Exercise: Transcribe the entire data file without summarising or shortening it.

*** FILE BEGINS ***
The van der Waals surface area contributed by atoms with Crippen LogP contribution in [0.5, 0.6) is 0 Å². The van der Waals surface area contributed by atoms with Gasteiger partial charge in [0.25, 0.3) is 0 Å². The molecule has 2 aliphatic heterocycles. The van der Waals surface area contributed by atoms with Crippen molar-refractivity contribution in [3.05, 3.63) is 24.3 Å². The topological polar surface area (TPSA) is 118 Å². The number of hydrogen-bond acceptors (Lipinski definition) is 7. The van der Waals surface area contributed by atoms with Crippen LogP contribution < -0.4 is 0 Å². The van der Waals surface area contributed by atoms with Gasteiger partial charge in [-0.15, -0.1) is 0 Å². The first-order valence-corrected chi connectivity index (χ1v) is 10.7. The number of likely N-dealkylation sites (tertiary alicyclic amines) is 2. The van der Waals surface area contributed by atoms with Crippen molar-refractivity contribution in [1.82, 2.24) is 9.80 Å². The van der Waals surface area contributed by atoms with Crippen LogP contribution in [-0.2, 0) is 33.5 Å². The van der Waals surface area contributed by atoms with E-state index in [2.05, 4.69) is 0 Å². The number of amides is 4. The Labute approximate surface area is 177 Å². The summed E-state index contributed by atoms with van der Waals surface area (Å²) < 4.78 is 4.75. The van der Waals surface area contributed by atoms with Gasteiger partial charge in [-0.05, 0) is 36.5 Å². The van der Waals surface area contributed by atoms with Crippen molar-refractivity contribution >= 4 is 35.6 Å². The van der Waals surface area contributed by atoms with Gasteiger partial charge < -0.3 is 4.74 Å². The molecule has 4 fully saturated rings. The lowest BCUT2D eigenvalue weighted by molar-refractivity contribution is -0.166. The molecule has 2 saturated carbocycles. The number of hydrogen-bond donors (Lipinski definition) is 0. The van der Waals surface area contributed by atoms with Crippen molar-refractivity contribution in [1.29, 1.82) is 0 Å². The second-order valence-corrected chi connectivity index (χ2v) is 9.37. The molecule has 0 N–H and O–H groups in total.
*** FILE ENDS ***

The van der Waals surface area contributed by atoms with Crippen LogP contribution in [0.5, 0.6) is 0 Å². The van der Waals surface area contributed by atoms with Gasteiger partial charge in [0.25, 0.3) is 0 Å². The molecule has 2 aliphatic heterocycles. The van der Waals surface area contributed by atoms with Crippen molar-refractivity contribution in [3.05, 3.63) is 24.3 Å². The topological polar surface area (TPSA) is 118 Å². The number of hydrogen-bond acceptors (Lipinski definition) is 7. The van der Waals surface area contributed by atoms with Crippen LogP contribution < -0.4 is 0 Å². The van der Waals surface area contributed by atoms with Gasteiger partial charge in [-0.15, -0.1) is 0 Å². The first-order valence-corrected chi connectivity index (χ1v) is 10.7. The number of likely N-dealkylation sites (tertiary alicyclic amines) is 2. The van der Waals surface area contributed by atoms with Crippen molar-refractivity contribution in [1.82, 2.24) is 9.80 Å². The van der Waals surface area contributed by atoms with Crippen LogP contribution in [-0.2, 0) is 33.5 Å². The van der Waals surface area contributed by atoms with E-state index in [2.05, 4.69) is 0 Å². The number of amides is 4. The Labute approximate surface area is 177 Å². The summed E-state index contributed by atoms with van der Waals surface area (Å²) < 4.78 is 4.75. The van der Waals surface area contributed by atoms with Gasteiger partial charge in [-0.05, 0) is 36.5 Å². The van der Waals surface area contributed by atoms with Crippen molar-refractivity contribution >= 4 is 35.6 Å². The van der Waals surface area contributed by atoms with Gasteiger partial charge < -0.3 is 4.74 Å². The molecule has 4 fully saturated rings. The lowest BCUT2D eigenvalue weighted by molar-refractivity contribution is -0.166. The molecule has 2 saturated carbocycles. The number of hydrogen-bond donors (Lipinski definition) is 0. The van der Waals surface area contributed by atoms with Crippen molar-refractivity contribution in [1.29, 1.82) is 0 Å². The second-order valence-corrected chi connectivity index (χ2v) is 9.37. The molecule has 0 N–H and O–H groups in total.